World’s Largest Class Spherical Liquefied Hydrogen Storage Tank

World’s Largest Class Spherical Liquefied Hydrogen Storage Tank

Kawasaki Heavy Industries, Ltd. announced its completion of the basic design for an 11,200 m3 (10,000 m3 storage capacity) spherical liquefied hydrogen storage tank, which will be one of the world’s largest of its kind. It will be used to reliably store, for long periods of time, a large amount of cryogenic liquefied hydrogen reduced to a temperature of –253°C (–423.4°F) and one eight-hundredth its initial volume. In response to the increasingly widespread use of hydrogen, Kawasaki will make efforts to propose this storage tank to industrial gas companies, energy providers and other such organizations.


Hydrogen is a clean energy source that emits no greenhouse gases during use in power generation, fuel cell vehicles (FCVs) and other such applications. Annual usage of this energy source is expected to increase to approximately 300,000 tons by around 2030,*1 which means that developing related storage facility technologies and making infrastructure changes will be important moving forward.

Planned appearance of the completed 11,200 m3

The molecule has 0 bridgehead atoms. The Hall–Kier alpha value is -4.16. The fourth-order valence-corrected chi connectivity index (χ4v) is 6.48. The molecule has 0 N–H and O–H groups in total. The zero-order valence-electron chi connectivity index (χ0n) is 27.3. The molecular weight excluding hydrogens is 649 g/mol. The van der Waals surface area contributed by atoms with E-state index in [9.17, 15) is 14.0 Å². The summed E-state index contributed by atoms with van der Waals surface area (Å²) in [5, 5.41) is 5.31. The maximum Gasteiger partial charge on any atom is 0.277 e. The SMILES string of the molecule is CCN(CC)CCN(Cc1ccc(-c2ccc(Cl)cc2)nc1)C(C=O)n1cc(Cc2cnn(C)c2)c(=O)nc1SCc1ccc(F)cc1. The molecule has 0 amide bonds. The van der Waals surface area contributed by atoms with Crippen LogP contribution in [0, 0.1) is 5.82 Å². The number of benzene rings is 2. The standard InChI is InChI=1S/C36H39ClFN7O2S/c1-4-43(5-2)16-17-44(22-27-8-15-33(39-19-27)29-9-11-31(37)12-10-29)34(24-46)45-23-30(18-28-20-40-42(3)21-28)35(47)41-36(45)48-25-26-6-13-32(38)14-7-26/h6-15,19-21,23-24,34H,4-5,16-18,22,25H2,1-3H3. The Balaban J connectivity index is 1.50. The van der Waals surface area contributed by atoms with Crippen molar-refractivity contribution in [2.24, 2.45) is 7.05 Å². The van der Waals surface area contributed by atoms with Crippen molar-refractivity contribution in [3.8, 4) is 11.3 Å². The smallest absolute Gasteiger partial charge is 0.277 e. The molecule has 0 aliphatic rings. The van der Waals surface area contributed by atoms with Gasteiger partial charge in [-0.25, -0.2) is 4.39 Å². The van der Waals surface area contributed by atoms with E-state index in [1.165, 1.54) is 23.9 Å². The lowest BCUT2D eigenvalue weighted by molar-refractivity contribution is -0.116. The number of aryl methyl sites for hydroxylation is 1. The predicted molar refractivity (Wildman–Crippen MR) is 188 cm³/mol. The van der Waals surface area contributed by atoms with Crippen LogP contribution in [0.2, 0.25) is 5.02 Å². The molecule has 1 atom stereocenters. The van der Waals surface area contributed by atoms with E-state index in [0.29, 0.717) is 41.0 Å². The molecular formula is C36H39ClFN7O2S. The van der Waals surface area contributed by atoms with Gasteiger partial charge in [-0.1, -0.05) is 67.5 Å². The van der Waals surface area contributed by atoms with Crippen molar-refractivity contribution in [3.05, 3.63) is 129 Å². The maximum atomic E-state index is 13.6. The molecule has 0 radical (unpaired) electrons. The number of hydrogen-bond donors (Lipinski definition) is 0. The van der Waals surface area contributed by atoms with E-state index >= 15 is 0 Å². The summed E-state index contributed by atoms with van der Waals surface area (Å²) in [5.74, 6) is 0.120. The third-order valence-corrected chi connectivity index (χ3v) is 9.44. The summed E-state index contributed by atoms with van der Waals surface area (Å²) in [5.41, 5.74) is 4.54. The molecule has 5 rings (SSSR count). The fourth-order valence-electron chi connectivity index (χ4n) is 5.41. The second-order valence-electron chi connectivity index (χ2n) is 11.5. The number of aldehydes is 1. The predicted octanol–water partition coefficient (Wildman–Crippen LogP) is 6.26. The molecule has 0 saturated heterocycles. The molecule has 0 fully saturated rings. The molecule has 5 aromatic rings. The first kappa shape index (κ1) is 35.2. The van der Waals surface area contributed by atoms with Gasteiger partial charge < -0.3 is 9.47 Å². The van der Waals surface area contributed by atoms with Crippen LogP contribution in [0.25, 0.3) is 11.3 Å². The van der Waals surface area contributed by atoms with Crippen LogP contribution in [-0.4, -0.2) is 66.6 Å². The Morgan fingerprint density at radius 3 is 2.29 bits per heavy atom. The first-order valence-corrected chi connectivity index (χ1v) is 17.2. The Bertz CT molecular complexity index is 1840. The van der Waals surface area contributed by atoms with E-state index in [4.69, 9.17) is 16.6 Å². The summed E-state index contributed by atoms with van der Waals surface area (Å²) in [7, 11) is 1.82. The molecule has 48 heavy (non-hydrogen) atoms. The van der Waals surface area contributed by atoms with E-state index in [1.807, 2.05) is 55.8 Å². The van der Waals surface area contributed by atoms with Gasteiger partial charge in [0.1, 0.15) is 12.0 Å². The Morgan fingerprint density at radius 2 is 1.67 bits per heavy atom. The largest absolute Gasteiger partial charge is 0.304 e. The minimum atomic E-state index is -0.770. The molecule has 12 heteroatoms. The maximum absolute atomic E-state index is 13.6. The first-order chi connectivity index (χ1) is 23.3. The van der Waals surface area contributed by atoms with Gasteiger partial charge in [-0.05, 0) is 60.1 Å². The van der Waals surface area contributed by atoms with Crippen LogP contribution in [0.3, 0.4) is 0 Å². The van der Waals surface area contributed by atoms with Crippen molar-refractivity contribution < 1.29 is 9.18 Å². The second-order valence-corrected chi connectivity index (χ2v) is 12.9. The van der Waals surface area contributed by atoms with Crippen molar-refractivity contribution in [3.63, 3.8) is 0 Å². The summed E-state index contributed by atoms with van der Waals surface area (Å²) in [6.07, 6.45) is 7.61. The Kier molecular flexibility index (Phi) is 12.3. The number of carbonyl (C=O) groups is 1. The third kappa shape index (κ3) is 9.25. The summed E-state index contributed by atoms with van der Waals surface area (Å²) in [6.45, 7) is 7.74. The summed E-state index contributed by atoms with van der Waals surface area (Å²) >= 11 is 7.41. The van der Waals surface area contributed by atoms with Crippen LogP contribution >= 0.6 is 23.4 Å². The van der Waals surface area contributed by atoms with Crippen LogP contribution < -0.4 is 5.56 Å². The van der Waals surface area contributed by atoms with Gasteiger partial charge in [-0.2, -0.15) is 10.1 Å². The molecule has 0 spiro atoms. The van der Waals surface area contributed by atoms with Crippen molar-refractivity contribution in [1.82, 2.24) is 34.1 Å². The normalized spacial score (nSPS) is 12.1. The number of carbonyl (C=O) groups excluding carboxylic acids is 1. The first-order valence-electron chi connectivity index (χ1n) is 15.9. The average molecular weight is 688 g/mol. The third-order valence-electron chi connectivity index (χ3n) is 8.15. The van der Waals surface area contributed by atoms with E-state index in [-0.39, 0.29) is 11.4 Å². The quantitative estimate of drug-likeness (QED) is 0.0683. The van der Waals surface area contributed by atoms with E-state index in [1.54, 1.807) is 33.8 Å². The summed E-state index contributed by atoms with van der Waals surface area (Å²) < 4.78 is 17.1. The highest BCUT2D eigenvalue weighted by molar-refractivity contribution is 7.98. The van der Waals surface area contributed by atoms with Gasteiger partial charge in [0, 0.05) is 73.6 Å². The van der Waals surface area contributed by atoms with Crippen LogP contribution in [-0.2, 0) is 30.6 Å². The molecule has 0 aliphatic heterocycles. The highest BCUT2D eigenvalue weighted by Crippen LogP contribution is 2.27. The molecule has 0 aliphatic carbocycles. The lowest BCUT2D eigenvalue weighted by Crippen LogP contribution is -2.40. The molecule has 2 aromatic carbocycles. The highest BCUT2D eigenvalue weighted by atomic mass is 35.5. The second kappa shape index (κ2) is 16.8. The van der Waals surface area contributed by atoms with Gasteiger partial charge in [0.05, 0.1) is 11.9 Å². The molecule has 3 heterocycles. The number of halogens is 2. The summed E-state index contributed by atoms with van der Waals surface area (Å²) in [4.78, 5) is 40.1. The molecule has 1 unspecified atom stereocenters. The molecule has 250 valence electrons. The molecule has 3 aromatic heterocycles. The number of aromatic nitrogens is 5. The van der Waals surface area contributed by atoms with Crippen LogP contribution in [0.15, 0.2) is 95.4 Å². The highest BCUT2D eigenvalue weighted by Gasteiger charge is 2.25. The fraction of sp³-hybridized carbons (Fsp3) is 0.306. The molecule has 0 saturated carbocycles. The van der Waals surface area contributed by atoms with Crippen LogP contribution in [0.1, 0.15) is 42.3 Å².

liquefied hydrogen storage tank 

Kawasaki’s newly designed storage tank features a double-shell vacuum-insulation structure, comprising inner and outer shells with a vacuum-sealed layer in between to prevent thermal conduction from the outside air and convective heat transfer. Additionally, the tank adopts a spherical design—the best shape for reducing heat input—in order to achieve high-level thermal insulation and minimize gas evaporation (BOR*2) to the greatest extent possible. Because liquefied hydrogen is more than 10 times more susceptible to the effects of heat than liquefied natural gas (LNG), it is vital that storage tanks for the former adopt high-precision designs incorporating sophisticated manufacturing technologies to ensure excellent thermal insulation performance.


In the 1980s, Kawasaki constructed 600 m3 (540 m3 storage capacity) liquefied hydrogen storage tanks for use at the Tanegashima Space Center operated by NASDA (now part of JAXA)3 and carried out related maintenance and operations for more than 30 years. Furthermore, the company designed and constructed a 2,500 m3 (2,250 m3 storage capacity) liquefied hydrogen storage tank on Kobe Airport Island in 2020,4 which helped strengthen the company’s design and manufacturing technology foundations. For this latest project,


Kawasaki utilized a wide array of liquefied-hydrogen-related technologies and knowledge accumulated over the years to complete the basic design for one of the world’s largest storage tanks of its kind and expand its lineup of spherical liquefied hydrogen storage tanks.


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